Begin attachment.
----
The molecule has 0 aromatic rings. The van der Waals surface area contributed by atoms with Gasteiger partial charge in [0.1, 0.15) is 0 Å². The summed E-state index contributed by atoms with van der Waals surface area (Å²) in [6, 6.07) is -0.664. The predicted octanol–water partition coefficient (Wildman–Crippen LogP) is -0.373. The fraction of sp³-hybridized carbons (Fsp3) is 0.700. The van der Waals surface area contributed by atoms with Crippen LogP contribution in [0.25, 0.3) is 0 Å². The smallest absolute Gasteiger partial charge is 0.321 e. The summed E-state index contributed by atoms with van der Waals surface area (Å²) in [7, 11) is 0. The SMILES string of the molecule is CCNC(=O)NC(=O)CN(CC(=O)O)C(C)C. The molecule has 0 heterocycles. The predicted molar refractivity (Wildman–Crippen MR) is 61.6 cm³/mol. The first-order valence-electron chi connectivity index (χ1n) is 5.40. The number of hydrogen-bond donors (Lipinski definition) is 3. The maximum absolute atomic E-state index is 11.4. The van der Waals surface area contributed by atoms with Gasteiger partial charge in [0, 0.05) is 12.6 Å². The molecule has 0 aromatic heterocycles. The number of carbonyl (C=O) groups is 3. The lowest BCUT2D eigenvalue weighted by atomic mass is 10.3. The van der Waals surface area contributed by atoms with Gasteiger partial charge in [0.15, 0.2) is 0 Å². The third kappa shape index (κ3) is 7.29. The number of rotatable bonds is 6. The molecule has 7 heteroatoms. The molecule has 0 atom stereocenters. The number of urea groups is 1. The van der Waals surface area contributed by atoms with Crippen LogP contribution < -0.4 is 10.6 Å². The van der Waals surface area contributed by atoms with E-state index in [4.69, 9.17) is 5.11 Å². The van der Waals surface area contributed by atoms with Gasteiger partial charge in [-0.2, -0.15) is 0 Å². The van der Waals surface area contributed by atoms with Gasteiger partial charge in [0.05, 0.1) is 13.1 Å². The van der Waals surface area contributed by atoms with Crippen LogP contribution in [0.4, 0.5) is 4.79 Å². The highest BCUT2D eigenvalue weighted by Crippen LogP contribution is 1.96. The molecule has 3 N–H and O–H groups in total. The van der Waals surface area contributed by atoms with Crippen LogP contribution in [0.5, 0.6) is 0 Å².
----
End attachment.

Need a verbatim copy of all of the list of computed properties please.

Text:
The molecule has 0 aromatic rings. The van der Waals surface area contributed by atoms with Gasteiger partial charge in [0.1, 0.15) is 0 Å². The summed E-state index contributed by atoms with van der Waals surface area (Å²) in [6, 6.07) is -0.664. The predicted octanol–water partition coefficient (Wildman–Crippen LogP) is -0.373. The fraction of sp³-hybridized carbons (Fsp3) is 0.700. The van der Waals surface area contributed by atoms with Crippen LogP contribution in [0.25, 0.3) is 0 Å². The smallest absolute Gasteiger partial charge is 0.321 e. The summed E-state index contributed by atoms with van der Waals surface area (Å²) in [7, 11) is 0. The SMILES string of the molecule is CCNC(=O)NC(=O)CN(CC(=O)O)C(C)C. The molecule has 0 heterocycles. The predicted molar refractivity (Wildman–Crippen MR) is 61.6 cm³/mol. The first-order valence-electron chi connectivity index (χ1n) is 5.40. The number of hydrogen-bond donors (Lipinski definition) is 3. The maximum absolute atomic E-state index is 11.4. The van der Waals surface area contributed by atoms with Gasteiger partial charge in [0, 0.05) is 12.6 Å². The molecule has 0 aromatic heterocycles. The number of carbonyl (C=O) groups is 3. The lowest BCUT2D eigenvalue weighted by atomic mass is 10.3. The van der Waals surface area contributed by atoms with Gasteiger partial charge in [0.15, 0.2) is 0 Å². The third kappa shape index (κ3) is 7.29. The number of rotatable bonds is 6. The molecule has 7 heteroatoms. The molecule has 0 atom stereocenters. The number of urea groups is 1. The van der Waals surface area contributed by atoms with Crippen LogP contribution < -0.4 is 10.6 Å². The van der Waals surface area contributed by atoms with E-state index in [4.69, 9.17) is 5.11 Å². The van der Waals surface area contributed by atoms with Gasteiger partial charge in [-0.2, -0.15) is 0 Å². The van der Waals surface area contributed by atoms with Gasteiger partial charge in [0.05, 0.1) is 13.1 Å². The van der Waals surface area contributed by atoms with Crippen LogP contribution in [0.4, 0.5) is 4.79 Å². The highest BCUT2D eigenvalue weighted by Crippen LogP contribution is 1.96. The molecule has 3 N–H and O–H groups in total. The van der Waals surface area contributed by atoms with Crippen LogP contribution in [0.5, 0.6) is 0 Å².